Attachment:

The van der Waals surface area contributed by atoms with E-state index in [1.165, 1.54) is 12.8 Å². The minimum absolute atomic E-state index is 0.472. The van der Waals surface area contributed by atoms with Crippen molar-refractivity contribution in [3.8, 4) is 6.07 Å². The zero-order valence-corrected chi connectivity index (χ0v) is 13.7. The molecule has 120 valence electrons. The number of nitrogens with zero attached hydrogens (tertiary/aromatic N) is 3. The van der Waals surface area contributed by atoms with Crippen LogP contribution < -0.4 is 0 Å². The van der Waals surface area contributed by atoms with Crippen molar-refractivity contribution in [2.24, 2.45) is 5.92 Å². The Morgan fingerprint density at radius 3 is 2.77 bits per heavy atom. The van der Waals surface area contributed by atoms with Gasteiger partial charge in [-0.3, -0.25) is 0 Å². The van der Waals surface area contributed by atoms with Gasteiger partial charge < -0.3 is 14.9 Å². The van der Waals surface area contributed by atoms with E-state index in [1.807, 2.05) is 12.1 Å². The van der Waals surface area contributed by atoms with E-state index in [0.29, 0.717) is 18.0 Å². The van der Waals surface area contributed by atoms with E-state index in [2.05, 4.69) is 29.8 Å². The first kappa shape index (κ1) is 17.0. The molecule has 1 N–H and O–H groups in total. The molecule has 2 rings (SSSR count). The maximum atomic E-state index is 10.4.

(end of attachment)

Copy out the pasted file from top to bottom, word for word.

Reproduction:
The van der Waals surface area contributed by atoms with E-state index in [1.165, 1.54) is 12.8 Å². The minimum absolute atomic E-state index is 0.472. The van der Waals surface area contributed by atoms with Crippen molar-refractivity contribution in [3.8, 4) is 6.07 Å². The zero-order valence-corrected chi connectivity index (χ0v) is 13.7. The molecule has 120 valence electrons. The number of nitrogens with zero attached hydrogens (tertiary/aromatic N) is 3. The van der Waals surface area contributed by atoms with Crippen LogP contribution < -0.4 is 0 Å². The van der Waals surface area contributed by atoms with Crippen molar-refractivity contribution in [2.24, 2.45) is 5.92 Å². The Morgan fingerprint density at radius 3 is 2.77 bits per heavy atom. The van der Waals surface area contributed by atoms with Gasteiger partial charge in [-0.3, -0.25) is 0 Å². The van der Waals surface area contributed by atoms with Gasteiger partial charge < -0.3 is 14.9 Å². The van der Waals surface area contributed by atoms with E-state index in [1.807, 2.05) is 12.1 Å². The van der Waals surface area contributed by atoms with E-state index in [0.29, 0.717) is 18.0 Å². The van der Waals surface area contributed by atoms with E-state index in [2.05, 4.69) is 29.8 Å². The first kappa shape index (κ1) is 17.0. The molecule has 1 N–H and O–H groups in total. The molecule has 2 rings (SSSR count). The maximum atomic E-state index is 10.4.